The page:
Back in the day, I had one of those indecipherable organization systems. It was highly personal–only I knew where to find things, kinda like Rob’s Autobiographical system in High-Fidelity, as depicted in the following scene:
Now, I have a decent memory, but event Rob’s Autobiographical collection organization is a bit beyond me.
No, mine was based entirely on real and fictitious characters, and music that I felt embodied their persona.
For example, I had an entire section devoted to space rock, desert rock, and stoner rock–heavy music with loud guitar drones and dark lyrics that flirted with psychedelia, blues, and heavy rock–titled “Al Gore”. Essentially, it was my section of music that complimented a post apocalyptic world.
Enter the garage rock revival that began in the early- to mid-1980s. Awkward hairdos, weirdly colorful but well-fitting attire, and more fuzz than you’d find in a crate of peaches.
I titled this section Bill Haverchuk after the ever so nerdy, yet with a retrospective nonchalant air of cool character in Freaks & Geeks.
As I dug deep into the resurgence sub-genre, I stumbled upon this strangely delightful compilation of songs released in 1986 on Glitterhouse Records simply titled Declaration of Fuzz.
Declaration of Fuzz
Upon discovery, I was already familiar with several artists within: The Not Quite, Mystic Eyes, The Cynics. I would soon come to love and add to my collection releases by several other artists housed within.
The compilation is very well-rounded. The tagline dubs it “An International Garage Band Compilation”, which is quite suiting as the bands included span the continents.
As such, you won’t find many copies of Declaration of Fuzz out there, and most for sale are scattered across the globe.
What I’m gonna do below is highlight some favorites from the release.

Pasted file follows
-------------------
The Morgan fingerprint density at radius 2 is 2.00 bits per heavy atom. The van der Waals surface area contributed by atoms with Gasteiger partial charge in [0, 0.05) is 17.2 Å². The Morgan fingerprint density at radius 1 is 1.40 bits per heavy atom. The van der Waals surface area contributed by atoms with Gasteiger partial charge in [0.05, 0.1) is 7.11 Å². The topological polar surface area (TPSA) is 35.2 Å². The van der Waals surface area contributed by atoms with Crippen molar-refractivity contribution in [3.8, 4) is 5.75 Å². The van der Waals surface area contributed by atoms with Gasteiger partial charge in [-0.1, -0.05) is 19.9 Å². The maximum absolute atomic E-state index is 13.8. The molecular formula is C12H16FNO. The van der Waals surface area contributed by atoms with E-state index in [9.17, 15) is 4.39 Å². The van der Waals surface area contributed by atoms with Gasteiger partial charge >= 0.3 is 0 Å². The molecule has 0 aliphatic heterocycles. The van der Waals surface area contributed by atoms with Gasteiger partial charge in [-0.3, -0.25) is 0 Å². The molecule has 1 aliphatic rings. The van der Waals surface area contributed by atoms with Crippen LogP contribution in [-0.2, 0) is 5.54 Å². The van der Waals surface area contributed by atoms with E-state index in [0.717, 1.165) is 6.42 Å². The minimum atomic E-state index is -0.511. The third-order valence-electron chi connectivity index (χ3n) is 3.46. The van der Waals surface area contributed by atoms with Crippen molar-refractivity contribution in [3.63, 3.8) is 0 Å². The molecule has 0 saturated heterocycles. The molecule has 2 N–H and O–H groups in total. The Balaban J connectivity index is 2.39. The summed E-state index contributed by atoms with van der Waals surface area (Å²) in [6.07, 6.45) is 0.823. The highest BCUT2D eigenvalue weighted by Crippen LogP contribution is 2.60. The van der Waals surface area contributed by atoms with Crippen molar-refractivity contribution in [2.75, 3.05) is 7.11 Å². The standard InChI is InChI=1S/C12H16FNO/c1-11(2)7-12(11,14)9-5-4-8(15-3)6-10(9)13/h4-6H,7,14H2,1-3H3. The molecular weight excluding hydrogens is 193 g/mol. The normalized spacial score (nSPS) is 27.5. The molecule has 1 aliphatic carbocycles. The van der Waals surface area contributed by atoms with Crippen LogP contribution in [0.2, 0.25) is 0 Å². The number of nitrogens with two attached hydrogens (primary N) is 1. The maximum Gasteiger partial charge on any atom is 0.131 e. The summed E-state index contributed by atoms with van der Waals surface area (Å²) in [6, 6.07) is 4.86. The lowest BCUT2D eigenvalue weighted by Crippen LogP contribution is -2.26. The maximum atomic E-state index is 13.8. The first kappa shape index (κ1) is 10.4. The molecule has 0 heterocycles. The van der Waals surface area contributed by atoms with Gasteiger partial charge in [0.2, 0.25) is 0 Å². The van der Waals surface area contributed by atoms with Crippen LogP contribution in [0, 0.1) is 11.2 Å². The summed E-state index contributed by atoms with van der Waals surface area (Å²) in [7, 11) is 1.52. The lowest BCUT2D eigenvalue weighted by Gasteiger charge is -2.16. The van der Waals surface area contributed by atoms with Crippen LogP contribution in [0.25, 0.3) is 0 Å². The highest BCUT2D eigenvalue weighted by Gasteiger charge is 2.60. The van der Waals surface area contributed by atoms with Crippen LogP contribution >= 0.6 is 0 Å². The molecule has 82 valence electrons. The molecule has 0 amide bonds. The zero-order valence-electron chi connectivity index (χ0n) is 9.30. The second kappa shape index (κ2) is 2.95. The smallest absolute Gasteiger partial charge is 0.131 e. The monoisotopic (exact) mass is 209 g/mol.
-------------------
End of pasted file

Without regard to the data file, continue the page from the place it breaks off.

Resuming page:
The Stomach Mouths: Something Weird
I probably covered this one a while back, but “Something Weird” by The Stomach Mouths (sometimes credited as The Stomachmouths) has all the 80s garage rock traits, but sounds like it’s fronted by Cartman from South Park.
It’s weird alright, very much living up to its name. Take a listen:
The Stomach Mouths hailed from Sweden, having formed in 1984, and are considered one of the earliest ‘pure’ garage bands in the European garage rock revival of the 1980s (Wikipedia). They released just three LPs and two singles between 1985 and 1987 before disbanding.
The Blackberry Jug: Blackberry Jug
The Blackberry Jug is just one of the band’s names. More commonly, the German group was known as The Broken Jug. “Blackberry Jug” has these strange warbling vocals, likely filtered through a jug similar to that put to use by Roky Erickson at the 13th Floor Elevators.
Strange. Weird. Bizarre. Probably makes The Stomach Mouths sound tame. Take a listen:
The Broken Jug was predominantly active in the mid-80s, putting out releases between 1985 and 1988. They had a lone comeback record in 1996 before once gain disappearing.
The Stepford Husbands: Why Aren’t You There?
Like so many of these bands, accompanying the fuzzy guitar is a heavy organ presence. And, like so many song from the era, that organ is dominating and dark.
The Stepford Husbands may have only a single LP to their name, but they released a slew of 7″ singles between 1984 and 1993.
Most of the bands on this compilation had at least had one release on Glitterhouse Records, a German-based label and cooperative that formed in 1981 with The Glitterhouse zine. The label, which originated around the psychedelic and garage rock resurgence of that decade, continues to release albums today. You’ll find a slew of sub-genres in their repertoire, from the aforementioned to grunge and indie folk.
What do you think of the garage rock revival of the 1980s? Any favorite bands from the era? Any of the above spark your interest? Or is this not your cup of tea? Let me know in the comments below!